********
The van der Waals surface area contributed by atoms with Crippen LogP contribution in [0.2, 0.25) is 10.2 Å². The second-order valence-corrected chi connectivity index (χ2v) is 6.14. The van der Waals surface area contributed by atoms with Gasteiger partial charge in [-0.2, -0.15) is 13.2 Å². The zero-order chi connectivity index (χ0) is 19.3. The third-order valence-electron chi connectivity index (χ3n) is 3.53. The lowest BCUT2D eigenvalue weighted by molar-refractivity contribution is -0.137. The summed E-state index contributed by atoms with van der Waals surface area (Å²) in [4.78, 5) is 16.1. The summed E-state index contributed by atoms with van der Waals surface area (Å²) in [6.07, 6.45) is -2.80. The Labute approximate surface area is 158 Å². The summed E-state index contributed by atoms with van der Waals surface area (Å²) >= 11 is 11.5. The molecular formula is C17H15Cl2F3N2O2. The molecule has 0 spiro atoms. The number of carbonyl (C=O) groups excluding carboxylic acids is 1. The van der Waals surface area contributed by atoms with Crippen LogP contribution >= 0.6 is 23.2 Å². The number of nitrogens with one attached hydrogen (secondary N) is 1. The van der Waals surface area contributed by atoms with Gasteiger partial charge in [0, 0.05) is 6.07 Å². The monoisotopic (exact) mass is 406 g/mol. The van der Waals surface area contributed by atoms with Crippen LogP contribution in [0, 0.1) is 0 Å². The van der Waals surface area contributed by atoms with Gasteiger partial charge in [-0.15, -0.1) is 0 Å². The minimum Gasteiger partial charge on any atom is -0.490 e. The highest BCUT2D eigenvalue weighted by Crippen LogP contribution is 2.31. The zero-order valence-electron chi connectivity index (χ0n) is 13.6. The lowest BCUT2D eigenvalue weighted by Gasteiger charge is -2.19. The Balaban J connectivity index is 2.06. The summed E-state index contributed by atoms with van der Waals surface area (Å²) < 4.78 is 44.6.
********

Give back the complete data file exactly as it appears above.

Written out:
The van der Waals surface area contributed by atoms with Crippen LogP contribution in [0.2, 0.25) is 10.2 Å². The second-order valence-corrected chi connectivity index (χ2v) is 6.14. The van der Waals surface area contributed by atoms with Gasteiger partial charge in [-0.2, -0.15) is 13.2 Å². The zero-order chi connectivity index (χ0) is 19.3. The third-order valence-electron chi connectivity index (χ3n) is 3.53. The lowest BCUT2D eigenvalue weighted by molar-refractivity contribution is -0.137. The summed E-state index contributed by atoms with van der Waals surface area (Å²) in [4.78, 5) is 16.1. The summed E-state index contributed by atoms with van der Waals surface area (Å²) in [6.07, 6.45) is -2.80. The Labute approximate surface area is 158 Å². The summed E-state index contributed by atoms with van der Waals surface area (Å²) >= 11 is 11.5. The molecular formula is C17H15Cl2F3N2O2. The molecule has 0 spiro atoms. The number of carbonyl (C=O) groups excluding carboxylic acids is 1. The van der Waals surface area contributed by atoms with Crippen LogP contribution >= 0.6 is 23.2 Å². The number of nitrogens with one attached hydrogen (secondary N) is 1. The van der Waals surface area contributed by atoms with Gasteiger partial charge in [0, 0.05) is 6.07 Å². The monoisotopic (exact) mass is 406 g/mol. The van der Waals surface area contributed by atoms with Crippen LogP contribution in [0, 0.1) is 0 Å². The van der Waals surface area contributed by atoms with Gasteiger partial charge in [-0.15, -0.1) is 0 Å². The minimum Gasteiger partial charge on any atom is -0.490 e. The highest BCUT2D eigenvalue weighted by Crippen LogP contribution is 2.31. The zero-order valence-electron chi connectivity index (χ0n) is 13.6. The lowest BCUT2D eigenvalue weighted by Gasteiger charge is -2.19. The Balaban J connectivity index is 2.06. The summed E-state index contributed by atoms with van der Waals surface area (Å²) < 4.78 is 44.6.